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Childhood Acute Lymphoblastic Leukemia Treatment (PDQ®): Treatment - Health Professional Information [NCI] - Postinduction Treatment for Childhood ALL

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Maintenance therapy

Backbone of maintenance therapy

The backbone of maintenance therapy in most protocols includes daily oral mercaptopurine and weekly oral or parenteral methotrexate. Clinical trials generally call for the administration of oral mercaptopurine in the evening, which is supported by evidence that this practice may improve EFS.[31] On many protocols, intrathecal chemotherapy for CNS sanctuary therapy is continued during maintenance therapy. It is imperative to carefully monitor children on maintenance therapy for both drug-related toxicity and for compliance with the oral chemotherapy agents used during maintenance therapy.[32] Nonadherence to treatment with 6-mercaptopurine (6-MP) in the maintenance phase is associated with a significant increase in the risk of relapse.[32]

Treating physicians must also recognize that some patients may develop severe hematopoietic toxicity when receiving conventional dosages of mercaptopurine because of an inherited deficiency (homozygous mutant) of thiopurine S-methyltransferase, an enzyme that inactivates mercaptopurine.[33,34] These patients are able to tolerate mercaptopurine only if dosages much lower than those conventionally used are administered.[33,34] Patients who are heterozygous for this mutant enzyme gene generally tolerate mercaptopurine without serious toxicity, but they do require more frequent dose reductions for hematopoietic toxicity than do patients who are homozygous for the normal allele.[33]

Evidence (maintenance therapy):

  1. In a meta-analysis of randomized trials comparing thiopurines, 6-thioguanine (6-TG) did not improve the overall EFS, although particular subgroups may benefit from its use.[35] The use of continuous 6-TG instead of 6-MP during the maintenance phase is associated with an increased risk of hepatic complications, including veno-occlusive disease and portal hypertension.[36,37,38,39,40] Because of the increased toxicity of 6-TG, 6-MP remains the standard drug of choice.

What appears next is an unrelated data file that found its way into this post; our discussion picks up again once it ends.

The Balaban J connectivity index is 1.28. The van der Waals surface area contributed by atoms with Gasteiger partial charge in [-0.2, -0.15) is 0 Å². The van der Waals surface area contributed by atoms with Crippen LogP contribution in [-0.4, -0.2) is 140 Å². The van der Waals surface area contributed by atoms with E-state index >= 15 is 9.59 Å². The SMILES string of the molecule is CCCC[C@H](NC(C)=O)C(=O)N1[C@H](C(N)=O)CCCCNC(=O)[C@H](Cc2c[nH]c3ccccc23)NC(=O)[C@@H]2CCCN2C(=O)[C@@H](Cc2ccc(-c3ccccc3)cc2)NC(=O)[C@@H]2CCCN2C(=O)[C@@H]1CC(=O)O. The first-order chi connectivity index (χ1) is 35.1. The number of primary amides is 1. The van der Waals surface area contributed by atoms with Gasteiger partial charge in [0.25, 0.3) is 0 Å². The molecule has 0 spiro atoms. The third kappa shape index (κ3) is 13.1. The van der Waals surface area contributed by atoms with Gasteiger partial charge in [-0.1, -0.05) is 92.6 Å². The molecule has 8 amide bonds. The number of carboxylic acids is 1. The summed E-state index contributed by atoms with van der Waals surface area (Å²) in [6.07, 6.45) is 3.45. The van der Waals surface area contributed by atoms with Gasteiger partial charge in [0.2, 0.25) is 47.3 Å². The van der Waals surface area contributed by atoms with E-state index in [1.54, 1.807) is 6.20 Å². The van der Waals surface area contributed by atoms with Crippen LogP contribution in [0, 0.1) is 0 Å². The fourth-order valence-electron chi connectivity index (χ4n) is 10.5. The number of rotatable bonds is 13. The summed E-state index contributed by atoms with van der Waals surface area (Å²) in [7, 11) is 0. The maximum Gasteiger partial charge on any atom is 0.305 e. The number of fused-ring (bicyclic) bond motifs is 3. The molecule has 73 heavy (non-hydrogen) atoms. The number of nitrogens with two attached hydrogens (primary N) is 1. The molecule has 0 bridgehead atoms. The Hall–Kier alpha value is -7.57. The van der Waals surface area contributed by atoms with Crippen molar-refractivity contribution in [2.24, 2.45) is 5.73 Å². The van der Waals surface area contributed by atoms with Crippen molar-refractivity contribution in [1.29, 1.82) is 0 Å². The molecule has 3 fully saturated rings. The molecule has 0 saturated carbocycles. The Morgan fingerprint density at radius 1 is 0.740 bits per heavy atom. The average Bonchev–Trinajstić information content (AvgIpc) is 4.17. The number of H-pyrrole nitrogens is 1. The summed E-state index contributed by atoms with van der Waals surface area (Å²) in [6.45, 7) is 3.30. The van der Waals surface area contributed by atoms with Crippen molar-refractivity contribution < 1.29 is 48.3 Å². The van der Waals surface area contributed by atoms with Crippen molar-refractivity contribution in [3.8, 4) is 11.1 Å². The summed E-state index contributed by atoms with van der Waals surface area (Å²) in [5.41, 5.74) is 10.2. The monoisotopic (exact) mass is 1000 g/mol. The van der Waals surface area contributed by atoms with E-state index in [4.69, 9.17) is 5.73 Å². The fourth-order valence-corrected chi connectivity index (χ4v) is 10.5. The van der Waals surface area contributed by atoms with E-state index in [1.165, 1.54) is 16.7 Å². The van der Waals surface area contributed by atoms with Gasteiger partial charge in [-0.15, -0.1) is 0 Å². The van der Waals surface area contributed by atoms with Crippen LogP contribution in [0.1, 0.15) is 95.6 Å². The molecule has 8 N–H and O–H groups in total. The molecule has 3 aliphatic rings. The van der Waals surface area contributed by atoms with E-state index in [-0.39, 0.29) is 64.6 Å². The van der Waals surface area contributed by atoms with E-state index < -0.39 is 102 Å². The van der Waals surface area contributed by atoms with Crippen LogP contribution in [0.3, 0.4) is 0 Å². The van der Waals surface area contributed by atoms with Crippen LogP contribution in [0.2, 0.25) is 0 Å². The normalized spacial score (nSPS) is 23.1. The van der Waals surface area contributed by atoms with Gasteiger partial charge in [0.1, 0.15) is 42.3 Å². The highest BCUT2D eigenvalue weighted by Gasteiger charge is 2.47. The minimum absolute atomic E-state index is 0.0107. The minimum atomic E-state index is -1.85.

Vincristine/corticosteroid pulses

Pulses of vincristine and corticosteroid are often added to the standard maintenance backbone, although the benefit of these pulses within the context of intensive, multiagent regimens remains controversial.

Evidence (vincristine/corticosteroid pulses):

  1. A CCG randomized trial conducted in the 1980s demonstrated improved outcome in patients receiving monthly vincristine/prednisone pulses.[41] A meta-analysis combining data from six clinical trials from the same treatment era showed an EFS advantage for vincristine/prednisone pulses.[42,43]
  2. A systematic review of the impact of vincristine plus steroid pulses from more recent clinical trials raised the question of whether such pulses are of value in current ALL treatment, which includes more intensive early therapy.[43]
  3. In a multicenter randomized trial in children with intermediate-risk ALL being treated on a BFM regimen, there was no benefit associated with the addition of six pulses of vincristine/dexamethasone during the continuation phase, although the pulses were administered less frequently than in other trials in which a benefit had been demonstrated.[44]
  4. A small multicenter trial of average-risk patients demonstrated superior EFS in patients receiving vincristine plus corticosteroid pulses. In this study, there was no difference in outcome based on type of steroid (prednisone vs. dexamethasone).[45][Level of evidence: 1iiA]
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